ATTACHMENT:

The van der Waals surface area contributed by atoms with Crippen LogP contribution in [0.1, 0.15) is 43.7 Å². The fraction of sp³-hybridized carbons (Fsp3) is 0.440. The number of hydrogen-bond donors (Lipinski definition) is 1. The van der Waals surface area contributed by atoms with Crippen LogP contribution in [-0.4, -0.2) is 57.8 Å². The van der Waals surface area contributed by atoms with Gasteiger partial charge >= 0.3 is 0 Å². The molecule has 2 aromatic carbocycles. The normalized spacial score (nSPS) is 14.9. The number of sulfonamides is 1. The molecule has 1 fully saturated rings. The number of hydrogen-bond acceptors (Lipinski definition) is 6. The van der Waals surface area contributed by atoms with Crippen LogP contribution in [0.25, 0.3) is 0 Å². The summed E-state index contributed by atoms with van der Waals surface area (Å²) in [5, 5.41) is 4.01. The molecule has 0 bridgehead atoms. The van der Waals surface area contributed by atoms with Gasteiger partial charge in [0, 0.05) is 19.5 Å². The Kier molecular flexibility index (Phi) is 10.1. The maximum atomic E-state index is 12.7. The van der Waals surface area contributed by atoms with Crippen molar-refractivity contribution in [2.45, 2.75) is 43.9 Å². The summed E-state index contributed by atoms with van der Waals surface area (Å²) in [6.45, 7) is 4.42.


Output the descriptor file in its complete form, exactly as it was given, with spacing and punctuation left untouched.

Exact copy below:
The van der Waals surface area contributed by atoms with Crippen LogP contribution in [0.1, 0.15) is 43.7 Å². The fraction of sp³-hybridized carbons (Fsp3) is 0.440. The number of hydrogen-bond donors (Lipinski definition) is 1. The van der Waals surface area contributed by atoms with Crippen LogP contribution in [-0.4, -0.2) is 57.8 Å². The van der Waals surface area contributed by atoms with Gasteiger partial charge >= 0.3 is 0 Å². The molecule has 2 aromatic carbocycles. The normalized spacial score (nSPS) is 14.9. The number of sulfonamides is 1. The molecule has 1 fully saturated rings. The number of hydrogen-bond acceptors (Lipinski definition) is 6. The van der Waals surface area contributed by atoms with Crippen LogP contribution in [0.25, 0.3) is 0 Å². The summed E-state index contributed by atoms with van der Waals surface area (Å²) in [5, 5.41) is 4.01. The molecule has 0 bridgehead atoms. The van der Waals surface area contributed by atoms with Gasteiger partial charge in [0, 0.05) is 19.5 Å². The Kier molecular flexibility index (Phi) is 10.1. The maximum atomic E-state index is 12.7. The van der Waals surface area contributed by atoms with Crippen molar-refractivity contribution in [2.45, 2.75) is 43.9 Å². The summed E-state index contributed by atoms with van der Waals surface area (Å²) in [6.45, 7) is 4.42.